A piece of tartan discovered in a peat bog is the oldest ever found in Scotland, new research has found.

The fragment of fabric was found in Glen Affric around 40 years ago, with a previous analysis pointing to it being from before 1750 due to the absence of any artificial dyes.

Testing revealed the tartan, which measures around 55cm by 43cm, had initially been made up of four colours: green and brown and possibly red and yellow.

That research, carried out by analytical scientists from National Museums Scotland, confirmed the use of indigo or woad to make the green colour.

Now further testing, carried out at the SUERC Radiocarbon Laboratory in East Kilbride, has concluded that the fabric is the oldest 'true tartan' ever found in Scotland - the Falkirk ‘tartan’, dating from the early third century AD, is actually a simpler check pattern woven using undyed yarns.

The Herald:

The process involved washing out all the peat staining, which would have otherwise contaminated the carbon content of the textile.

The Radiocarbon testing results identified a broad date range between 1500 and 1655 AD, with the period between 1500 and 1600 AD the most probable.

Now the tartan will go on display for the first time at V&A Dundee’s Tartan exhibition opening on Saturday 1 April.

The exhibition examines tartan’s universal and enduring appeal through iconic and everyday examples of fashion, architecture, graphic and product design, photography, furniture, glass and ceramics, film, performance and art.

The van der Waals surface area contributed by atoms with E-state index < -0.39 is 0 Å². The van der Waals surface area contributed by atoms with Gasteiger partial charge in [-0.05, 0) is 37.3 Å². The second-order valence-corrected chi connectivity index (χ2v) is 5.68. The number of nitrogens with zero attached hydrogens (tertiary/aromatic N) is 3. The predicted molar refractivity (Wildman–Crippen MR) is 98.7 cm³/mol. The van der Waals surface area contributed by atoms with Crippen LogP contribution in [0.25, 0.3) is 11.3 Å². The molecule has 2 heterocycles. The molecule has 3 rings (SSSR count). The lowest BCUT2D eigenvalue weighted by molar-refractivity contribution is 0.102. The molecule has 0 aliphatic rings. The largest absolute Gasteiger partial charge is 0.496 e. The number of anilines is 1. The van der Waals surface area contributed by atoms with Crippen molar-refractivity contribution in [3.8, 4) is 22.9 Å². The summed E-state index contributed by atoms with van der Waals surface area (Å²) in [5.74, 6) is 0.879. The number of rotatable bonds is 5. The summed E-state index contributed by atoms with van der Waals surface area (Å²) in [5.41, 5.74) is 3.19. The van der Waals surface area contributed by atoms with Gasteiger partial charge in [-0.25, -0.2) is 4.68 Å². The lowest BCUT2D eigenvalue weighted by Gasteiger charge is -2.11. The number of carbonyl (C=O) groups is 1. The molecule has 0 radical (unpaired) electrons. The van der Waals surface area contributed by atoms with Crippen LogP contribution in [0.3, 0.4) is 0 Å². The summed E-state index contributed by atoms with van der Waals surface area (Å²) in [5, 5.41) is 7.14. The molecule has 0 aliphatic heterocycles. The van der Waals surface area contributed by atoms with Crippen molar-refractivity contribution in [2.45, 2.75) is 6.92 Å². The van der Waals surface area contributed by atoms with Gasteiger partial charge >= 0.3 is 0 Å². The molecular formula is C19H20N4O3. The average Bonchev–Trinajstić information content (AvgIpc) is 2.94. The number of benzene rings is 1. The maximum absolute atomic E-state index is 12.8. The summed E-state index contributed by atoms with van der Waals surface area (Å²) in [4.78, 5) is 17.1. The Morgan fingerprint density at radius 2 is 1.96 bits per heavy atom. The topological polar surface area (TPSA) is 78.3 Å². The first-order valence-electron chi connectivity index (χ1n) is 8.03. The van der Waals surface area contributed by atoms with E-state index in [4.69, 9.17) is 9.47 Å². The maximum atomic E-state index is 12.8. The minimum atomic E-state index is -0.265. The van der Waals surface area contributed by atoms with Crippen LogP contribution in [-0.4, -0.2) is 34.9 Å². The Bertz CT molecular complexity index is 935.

Peter MacDonald, Head of Research and Collections at The Scottish Tartans Authority, said: “The testing process has taken nearly six months but the effort was well worth it and we are thrilled with the results!

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“In Scotland, surviving examples of old textiles are rare as the soil is not conducive to their survival. As the piece was buried in peat, meaning it had no exposure to air and was therefore preserved.

“The tartan has several colours with multiple stripes of different sizes, and so it corresponds to what people would think of as a true tartan.

“Although we can theorise about the Glen Affric tartan, it’s important that we don’t construct history around it. Although Clan Chisholm controlled that area, we cannot attribute the tartan to them as we don’t know who owned it.

“The potential presence of red, a colour that Gaels considered a status symbol, is interesting because of the more rustic nature of the cloth. This piece is not something you would associate with a king or someone of high status; it is more likely to be an outdoor working garment.

Tartan at V&A Dundee opens on Saturday 1 April and runs until until 14 January 2024.

The Herald:

John McLeish, Chair of The Scottish Tartans Authority, said: “The Glen Affric tartan is clearly a piece of national and historical significance. It is likely to date to the reign of James V, Mary Queen of Scots, or James VI/I.

“There is no other known surviving  piece of  tartan from this period of this age. It's a remarkable discovery and deserves national attention and preservation.

“It also deserves to be seen and we’re delighted that it is to be included in the Tartan exhibition at V&A Dundee.”